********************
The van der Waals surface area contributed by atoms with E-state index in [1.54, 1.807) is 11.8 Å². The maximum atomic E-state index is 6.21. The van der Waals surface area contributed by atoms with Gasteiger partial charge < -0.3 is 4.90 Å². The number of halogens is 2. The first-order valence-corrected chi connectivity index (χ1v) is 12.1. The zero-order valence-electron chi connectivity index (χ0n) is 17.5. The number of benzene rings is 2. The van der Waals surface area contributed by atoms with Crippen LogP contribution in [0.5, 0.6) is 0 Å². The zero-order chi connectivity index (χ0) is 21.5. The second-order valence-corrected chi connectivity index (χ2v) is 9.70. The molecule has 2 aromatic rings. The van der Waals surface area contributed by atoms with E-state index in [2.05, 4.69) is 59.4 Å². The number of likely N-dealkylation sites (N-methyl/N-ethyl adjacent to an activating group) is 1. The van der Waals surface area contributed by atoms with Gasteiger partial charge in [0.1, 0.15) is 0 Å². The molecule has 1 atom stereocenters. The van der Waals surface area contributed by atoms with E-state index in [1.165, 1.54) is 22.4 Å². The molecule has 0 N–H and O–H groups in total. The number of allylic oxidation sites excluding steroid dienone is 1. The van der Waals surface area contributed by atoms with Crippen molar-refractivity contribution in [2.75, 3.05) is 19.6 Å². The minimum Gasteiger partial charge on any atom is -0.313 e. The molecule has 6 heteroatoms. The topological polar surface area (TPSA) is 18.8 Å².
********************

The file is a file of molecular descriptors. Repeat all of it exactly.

The van der Waals surface area contributed by atoms with E-state index in [1.54, 1.807) is 11.8 Å². The maximum atomic E-state index is 6.21. The van der Waals surface area contributed by atoms with Gasteiger partial charge < -0.3 is 4.90 Å². The number of halogens is 2. The first-order valence-corrected chi connectivity index (χ1v) is 12.1. The zero-order valence-electron chi connectivity index (χ0n) is 17.5. The number of benzene rings is 2. The van der Waals surface area contributed by atoms with Crippen LogP contribution in [0.5, 0.6) is 0 Å². The zero-order chi connectivity index (χ0) is 21.5. The second-order valence-corrected chi connectivity index (χ2v) is 9.70. The molecule has 2 aromatic rings. The van der Waals surface area contributed by atoms with E-state index in [2.05, 4.69) is 59.4 Å². The number of likely N-dealkylation sites (N-methyl/N-ethyl adjacent to an activating group) is 1. The van der Waals surface area contributed by atoms with Gasteiger partial charge in [0.1, 0.15) is 0 Å². The molecule has 1 atom stereocenters. The van der Waals surface area contributed by atoms with E-state index in [1.165, 1.54) is 22.4 Å². The molecule has 0 N–H and O–H groups in total. The number of allylic oxidation sites excluding steroid dienone is 1. The van der Waals surface area contributed by atoms with Crippen molar-refractivity contribution in [2.75, 3.05) is 19.6 Å². The minimum Gasteiger partial charge on any atom is -0.313 e. The molecule has 6 heteroatoms. The topological polar surface area (TPSA) is 18.8 Å².